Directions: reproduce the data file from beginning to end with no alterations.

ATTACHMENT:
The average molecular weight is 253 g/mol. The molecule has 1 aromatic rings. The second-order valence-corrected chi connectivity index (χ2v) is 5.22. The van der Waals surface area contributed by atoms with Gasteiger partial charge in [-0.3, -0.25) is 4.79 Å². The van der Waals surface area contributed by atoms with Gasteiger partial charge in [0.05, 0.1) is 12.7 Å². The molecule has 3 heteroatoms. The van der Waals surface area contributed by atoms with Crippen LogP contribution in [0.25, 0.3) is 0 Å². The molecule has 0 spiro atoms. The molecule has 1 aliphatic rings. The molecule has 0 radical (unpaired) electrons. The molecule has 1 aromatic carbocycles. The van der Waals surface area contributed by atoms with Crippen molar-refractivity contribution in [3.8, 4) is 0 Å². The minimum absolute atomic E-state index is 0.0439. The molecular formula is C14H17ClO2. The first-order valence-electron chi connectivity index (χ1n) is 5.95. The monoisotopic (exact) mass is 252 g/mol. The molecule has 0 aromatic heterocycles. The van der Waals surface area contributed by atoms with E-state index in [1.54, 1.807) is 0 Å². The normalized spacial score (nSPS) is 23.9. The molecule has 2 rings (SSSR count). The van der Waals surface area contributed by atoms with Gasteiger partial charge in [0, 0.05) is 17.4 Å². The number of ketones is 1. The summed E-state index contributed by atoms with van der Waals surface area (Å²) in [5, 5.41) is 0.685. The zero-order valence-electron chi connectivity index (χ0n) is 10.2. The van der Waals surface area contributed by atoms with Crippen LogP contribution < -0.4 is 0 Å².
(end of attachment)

The average molecular weight is 253 g/mol. The molecule has 1 aromatic rings. The second-order valence-corrected chi connectivity index (χ2v) is 5.22. The van der Waals surface area contributed by atoms with Gasteiger partial charge in [-0.3, -0.25) is 4.79 Å². The van der Waals surface area contributed by atoms with Gasteiger partial charge in [0.05, 0.1) is 12.7 Å². The molecule has 3 heteroatoms. The van der Waals surface area contributed by atoms with Crippen LogP contribution in [0.25, 0.3) is 0 Å². The molecule has 0 spiro atoms. The molecule has 1 aliphatic rings. The molecule has 0 radical (unpaired) electrons. The molecule has 1 aromatic carbocycles. The van der Waals surface area contributed by atoms with Crippen molar-refractivity contribution in [3.8, 4) is 0 Å². The minimum absolute atomic E-state index is 0.0439. The molecular formula is C14H17ClO2. The first-order valence-electron chi connectivity index (χ1n) is 5.95. The monoisotopic (exact) mass is 252 g/mol. The molecule has 0 aromatic heterocycles. The van der Waals surface area contributed by atoms with E-state index in [1.54, 1.807) is 0 Å². The normalized spacial score (nSPS) is 23.9. The molecule has 2 rings (SSSR count). The van der Waals surface area contributed by atoms with Gasteiger partial charge in [0, 0.05) is 17.4 Å². The number of ketones is 1. The summed E-state index contributed by atoms with van der Waals surface area (Å²) in [5, 5.41) is 0.685. The zero-order valence-electron chi connectivity index (χ0n) is 10.2. The van der Waals surface area contributed by atoms with Crippen LogP contribution < -0.4 is 0 Å².